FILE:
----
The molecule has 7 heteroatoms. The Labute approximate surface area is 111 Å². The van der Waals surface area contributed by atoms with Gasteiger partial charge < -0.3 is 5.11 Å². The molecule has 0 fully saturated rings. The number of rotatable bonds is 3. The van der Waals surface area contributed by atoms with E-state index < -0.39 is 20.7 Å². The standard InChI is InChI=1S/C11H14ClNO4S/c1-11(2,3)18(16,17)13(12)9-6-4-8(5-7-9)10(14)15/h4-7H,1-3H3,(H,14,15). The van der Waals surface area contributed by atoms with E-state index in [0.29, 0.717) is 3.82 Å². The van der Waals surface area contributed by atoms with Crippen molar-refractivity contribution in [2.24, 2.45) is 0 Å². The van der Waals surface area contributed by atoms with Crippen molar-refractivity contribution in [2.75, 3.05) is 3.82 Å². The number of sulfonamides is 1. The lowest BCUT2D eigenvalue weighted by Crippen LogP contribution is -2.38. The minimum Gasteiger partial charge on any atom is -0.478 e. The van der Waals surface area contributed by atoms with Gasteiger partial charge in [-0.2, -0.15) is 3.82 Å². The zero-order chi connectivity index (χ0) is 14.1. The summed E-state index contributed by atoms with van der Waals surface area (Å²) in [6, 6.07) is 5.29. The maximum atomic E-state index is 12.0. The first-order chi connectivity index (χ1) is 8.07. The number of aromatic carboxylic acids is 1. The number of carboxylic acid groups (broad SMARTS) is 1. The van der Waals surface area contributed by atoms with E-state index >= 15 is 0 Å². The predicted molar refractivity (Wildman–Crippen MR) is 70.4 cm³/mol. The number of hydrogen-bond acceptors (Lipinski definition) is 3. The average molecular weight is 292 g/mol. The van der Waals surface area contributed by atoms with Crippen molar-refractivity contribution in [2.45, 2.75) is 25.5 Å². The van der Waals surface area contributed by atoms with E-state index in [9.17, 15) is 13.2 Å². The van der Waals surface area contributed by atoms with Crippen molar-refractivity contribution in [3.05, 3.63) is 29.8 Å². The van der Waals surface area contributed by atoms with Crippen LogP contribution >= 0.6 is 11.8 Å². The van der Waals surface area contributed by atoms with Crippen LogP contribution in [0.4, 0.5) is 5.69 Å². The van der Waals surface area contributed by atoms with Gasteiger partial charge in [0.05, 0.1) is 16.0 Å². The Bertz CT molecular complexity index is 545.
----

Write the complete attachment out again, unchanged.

The molecule has 7 heteroatoms. The Labute approximate surface area is 111 Å². The van der Waals surface area contributed by atoms with Gasteiger partial charge < -0.3 is 5.11 Å². The molecule has 0 fully saturated rings. The number of rotatable bonds is 3. The van der Waals surface area contributed by atoms with E-state index < -0.39 is 20.7 Å². The standard InChI is InChI=1S/C11H14ClNO4S/c1-11(2,3)18(16,17)13(12)9-6-4-8(5-7-9)10(14)15/h4-7H,1-3H3,(H,14,15). The van der Waals surface area contributed by atoms with E-state index in [0.29, 0.717) is 3.82 Å². The van der Waals surface area contributed by atoms with Crippen molar-refractivity contribution in [2.24, 2.45) is 0 Å². The van der Waals surface area contributed by atoms with Crippen molar-refractivity contribution in [2.75, 3.05) is 3.82 Å². The number of sulfonamides is 1. The lowest BCUT2D eigenvalue weighted by Crippen LogP contribution is -2.38. The minimum Gasteiger partial charge on any atom is -0.478 e. The van der Waals surface area contributed by atoms with Gasteiger partial charge in [-0.2, -0.15) is 3.82 Å². The zero-order chi connectivity index (χ0) is 14.1. The summed E-state index contributed by atoms with van der Waals surface area (Å²) in [6, 6.07) is 5.29. The maximum atomic E-state index is 12.0. The first-order chi connectivity index (χ1) is 8.07. The number of aromatic carboxylic acids is 1. The number of carboxylic acid groups (broad SMARTS) is 1. The van der Waals surface area contributed by atoms with E-state index >= 15 is 0 Å². The predicted molar refractivity (Wildman–Crippen MR) is 70.4 cm³/mol. The number of hydrogen-bond acceptors (Lipinski definition) is 3. The average molecular weight is 292 g/mol. The van der Waals surface area contributed by atoms with Crippen molar-refractivity contribution in [2.45, 2.75) is 25.5 Å². The van der Waals surface area contributed by atoms with E-state index in [9.17, 15) is 13.2 Å². The van der Waals surface area contributed by atoms with Crippen molar-refractivity contribution in [3.05, 3.63) is 29.8 Å². The van der Waals surface area contributed by atoms with Crippen LogP contribution >= 0.6 is 11.8 Å². The van der Waals surface area contributed by atoms with Crippen LogP contribution in [0.4, 0.5) is 5.69 Å². The van der Waals surface area contributed by atoms with Gasteiger partial charge in [0.05, 0.1) is 16.0 Å². The Bertz CT molecular complexity index is 545.